1. When do I require a building license?
2. Characteristics of major building works.
3. What is an architectural project?
4. What should a project include?
5. What plans should it include?
6. Can the project be broken in different phases?
7. Is it compulsory to have site supervision from a registered architect?
8. How much does it cost to build a house in Spain?
9. What you should know about town planning in Spain.
10. Can I build on rural land a country home or "Casa de campo"?
Let us first explain that a building license is the pertinent authorization granted by a Town Hall which allows the carrying out of most building works. There are two types of building licences; “Obra Major" and "Obra Menor” (Major or minor building licences) the first type would require a previous consent from the Local Authorities and would require an exhaustive project to be prepared by a qualified architect.
The latter would not require projects or previous consent from the Local Authorities just a written application presented at the Town Hall would suffice. There they will tell you the amount of taxes payable and that is it.
The exact characteristics of what is recognised as major building works depends of each town hall but normally they are the following:
Before you move into a brand new built house you would require what is call “Licencia de primera ocupación” or First use licence.
Is the information required to construct a future building and obtain the necessary planning and building license.
According to Article Nº6 of the “Código Técnico de la Edificación” (CTE), a project is defined as follow:
"The project will explain the building and determine the performance of its work in sufficient detail so as to be assessed and interpreted unequivocally in its construction process.
Thus, the project document should contain all the necessary information to build the proposed building, and should justify the solutions adopted, the conditions of safety in which the works need to be carried out and its economic valuation.
According to the CTE, the project is divided into explanation information, drawings, specifications, bill of quantities and costs.
The plans should include site and location plans, infrastructure required; architectural plans must include sections and elevations for a full definition of the work, structural plans, installation services plans, construction details and detailed plans of carpentry, etc.
The specification should contain the technical and administrative information for the implementation of the work, including, economic characteristics, conditions of performance, verifications of the works, and so on. The bill of quantities quantifies all elements of the building and establishes the budget limit of the project.
Yes, these phases are: preliminary studies, basic project, and the final detailed project. The basic project should contain all the general characteristics of the work. Its content is enough information as to apply for planning approval and building licences and whatever administrative permits, but not enough to carry out the work itself.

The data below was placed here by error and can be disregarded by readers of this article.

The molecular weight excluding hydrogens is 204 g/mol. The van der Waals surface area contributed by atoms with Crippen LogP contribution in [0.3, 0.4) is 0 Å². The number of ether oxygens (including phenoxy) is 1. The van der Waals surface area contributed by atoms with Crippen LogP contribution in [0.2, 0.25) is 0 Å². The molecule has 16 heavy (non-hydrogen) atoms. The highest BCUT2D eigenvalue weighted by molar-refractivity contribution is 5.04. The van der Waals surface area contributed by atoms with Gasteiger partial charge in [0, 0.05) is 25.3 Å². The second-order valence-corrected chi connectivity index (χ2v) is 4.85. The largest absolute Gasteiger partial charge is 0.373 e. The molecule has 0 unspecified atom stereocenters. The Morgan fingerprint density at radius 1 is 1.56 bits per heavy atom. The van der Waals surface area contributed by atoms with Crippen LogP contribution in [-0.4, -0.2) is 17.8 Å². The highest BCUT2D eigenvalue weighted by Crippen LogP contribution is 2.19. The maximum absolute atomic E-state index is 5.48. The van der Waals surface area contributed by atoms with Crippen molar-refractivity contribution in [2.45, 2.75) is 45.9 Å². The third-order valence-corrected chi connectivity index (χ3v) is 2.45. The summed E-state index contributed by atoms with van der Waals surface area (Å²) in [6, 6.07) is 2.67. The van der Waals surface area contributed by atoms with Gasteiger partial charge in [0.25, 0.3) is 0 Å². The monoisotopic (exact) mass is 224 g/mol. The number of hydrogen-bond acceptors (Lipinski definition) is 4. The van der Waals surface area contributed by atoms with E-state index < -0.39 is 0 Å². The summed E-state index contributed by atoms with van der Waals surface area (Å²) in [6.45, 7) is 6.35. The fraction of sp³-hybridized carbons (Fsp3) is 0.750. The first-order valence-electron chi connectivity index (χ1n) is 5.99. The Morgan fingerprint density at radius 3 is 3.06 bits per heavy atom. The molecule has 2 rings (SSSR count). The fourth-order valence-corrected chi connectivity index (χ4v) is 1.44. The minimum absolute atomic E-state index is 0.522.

The final detailed project carry forwards the basic project with further technical documents that complement and closely follows the design expressed on the basic project, and supplement it with structural calculations, installation services, energy efficiency, environmental impact, quality control, safety and health requirements, bill of quantities and an estimated budget.
Yes. The regulation also require the site supervision from a registered assistant architect
The prices made available here will vary depending on current market and circumstances of the suppliers and contractor employed, so please view these prices as a guide only, although this exercise has been done professionally and accurately.
The theoretical house is a typical Spanish country home, 125m2 of built area plus a 25 m2 garage all built to comply with Spanish building regulations. This house is erected on one floor within a 300m2 plot, and all services are connected to the plot.
|1.- Plot preparation and removal of top soil, etc.||2.960,61|
|5.- Internal Partitions||10.705,15|
|6.- Installations and services||22.550,79|
|9.- Equipment for bathrooms and kitchen||5.016,77|
|10.- Plot finishing off, fencing, etc. (Plot size 300 m2).||19.000,56|
|11.- Quality control and site testing of materials||723,81|
12.- Safety and health at work
|Subtotal of material and labours cost||163.428,24|
|Contractors overheads approx. 12%||19.619,39|
|Contractors profit approx. 8%||13.074,26|
|The average price of construction per square meter is:||1.391,78|
*Please note that the level of finishes and characteristics of the site will have a big influence on the costs.
The Spanish Land Law of the 20th of June of 2008 (Ley del Suelo 2/2008) classifies all the Spanish territory in three different categories according to the intended use and they are: ("Suelo no urbanizable", "Suelo urbanizable" and “Suelo Urbano"). Rural land, land onto which planning permission could be granted and urban land.
In previous Land Laws, rural land, was known as rustic land (suelo rústico) and many people still use that old term, but to all purposes it means the same, land without planning permission or rural land.
Normally the Local Authorities determine the extension of land required to allow a house to be built in and depends on the locality and whether the land has irrigation in which case tend to be around 5.000m2 to 10.000m2 and when the land hasn’t, the extension required may go up to 20.000 or 25.000m2.
However in some localities houses are allowed although the owner does not work the land or has any farming. It depends on the Region and municipality.